Meaghan C. Bryan obtains summary judgment in premises liability suit based on the trespasser doctrine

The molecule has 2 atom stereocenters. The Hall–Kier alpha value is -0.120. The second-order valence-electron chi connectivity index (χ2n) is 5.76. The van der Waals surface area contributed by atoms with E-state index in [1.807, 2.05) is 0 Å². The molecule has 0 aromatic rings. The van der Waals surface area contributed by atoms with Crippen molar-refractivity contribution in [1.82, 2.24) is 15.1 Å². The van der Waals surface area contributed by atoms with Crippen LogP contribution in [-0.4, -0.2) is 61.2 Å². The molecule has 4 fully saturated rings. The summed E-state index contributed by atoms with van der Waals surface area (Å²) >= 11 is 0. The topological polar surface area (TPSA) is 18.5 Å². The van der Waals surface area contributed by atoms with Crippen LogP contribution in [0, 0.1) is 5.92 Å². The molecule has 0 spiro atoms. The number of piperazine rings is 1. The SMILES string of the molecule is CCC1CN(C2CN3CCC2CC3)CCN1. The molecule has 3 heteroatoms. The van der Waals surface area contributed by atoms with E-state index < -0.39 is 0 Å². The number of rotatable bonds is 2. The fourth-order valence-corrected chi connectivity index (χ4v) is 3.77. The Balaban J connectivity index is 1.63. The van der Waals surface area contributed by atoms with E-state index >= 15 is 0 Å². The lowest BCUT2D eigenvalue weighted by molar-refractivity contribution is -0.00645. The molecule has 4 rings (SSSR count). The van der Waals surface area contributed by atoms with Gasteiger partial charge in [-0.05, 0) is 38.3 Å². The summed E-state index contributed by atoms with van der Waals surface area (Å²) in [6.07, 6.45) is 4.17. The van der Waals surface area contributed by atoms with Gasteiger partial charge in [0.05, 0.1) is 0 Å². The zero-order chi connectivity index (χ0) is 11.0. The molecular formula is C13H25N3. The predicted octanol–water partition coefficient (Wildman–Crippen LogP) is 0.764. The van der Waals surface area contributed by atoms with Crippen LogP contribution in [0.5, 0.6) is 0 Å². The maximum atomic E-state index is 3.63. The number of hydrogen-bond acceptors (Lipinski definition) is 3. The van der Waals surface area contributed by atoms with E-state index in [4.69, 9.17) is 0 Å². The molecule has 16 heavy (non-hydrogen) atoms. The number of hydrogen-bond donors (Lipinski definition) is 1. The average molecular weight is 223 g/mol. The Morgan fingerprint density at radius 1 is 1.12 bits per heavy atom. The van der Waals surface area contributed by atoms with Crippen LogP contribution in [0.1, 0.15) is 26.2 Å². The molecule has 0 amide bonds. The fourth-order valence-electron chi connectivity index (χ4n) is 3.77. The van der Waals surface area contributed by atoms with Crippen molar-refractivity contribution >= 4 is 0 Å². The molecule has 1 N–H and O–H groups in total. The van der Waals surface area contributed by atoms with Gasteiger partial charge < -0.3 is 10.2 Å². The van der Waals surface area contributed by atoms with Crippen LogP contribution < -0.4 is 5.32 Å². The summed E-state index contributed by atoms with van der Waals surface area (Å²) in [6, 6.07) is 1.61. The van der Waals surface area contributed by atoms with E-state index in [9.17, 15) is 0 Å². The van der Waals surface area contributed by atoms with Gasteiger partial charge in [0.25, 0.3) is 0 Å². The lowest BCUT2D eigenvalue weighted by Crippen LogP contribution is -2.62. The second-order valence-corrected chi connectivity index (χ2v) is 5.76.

Meaghan C. Bryan obtained a dismissal of all claims against her client, a plumbing subcontractor, in a personal injury suit arising out of an ongoing residential construction site.  The plaintiff and her husband had gone on an evening walk around their affluent Lake Minnetonka neighborhood and chose to enter and explore an active residential construction site under the control of a general contractor with whom they had a prior personal/family relationship.  There were no workers onsite, it was after-hours, and there were not any “no trespass” signs or fencing blocking the site off.  The plaintiff entered the home and fell down the unfinished stairwell opening onto the basement ground below, sustaining very serious injuries.  In bringing suit, the plaintiffs argued that they had express and implied consent to enter the property because of their prior relationship with the general contractor and his prior knowledge that they sometimes “Went through his homes.”  Bryan moved for summary judgment on the basis that no duty was owed to the plaintiffs because they were trespassers, they had no express or implied consent to enter the property, and there was no notice to the possessors (owner, general contractor, and subcontractors) that trespassers were constantly intruding upon this particular construction site.  The Court agreed with the defense and dismissed the plaintiff’s claims against all of the defendants, including the property owner, general contractor, and all subcontractors.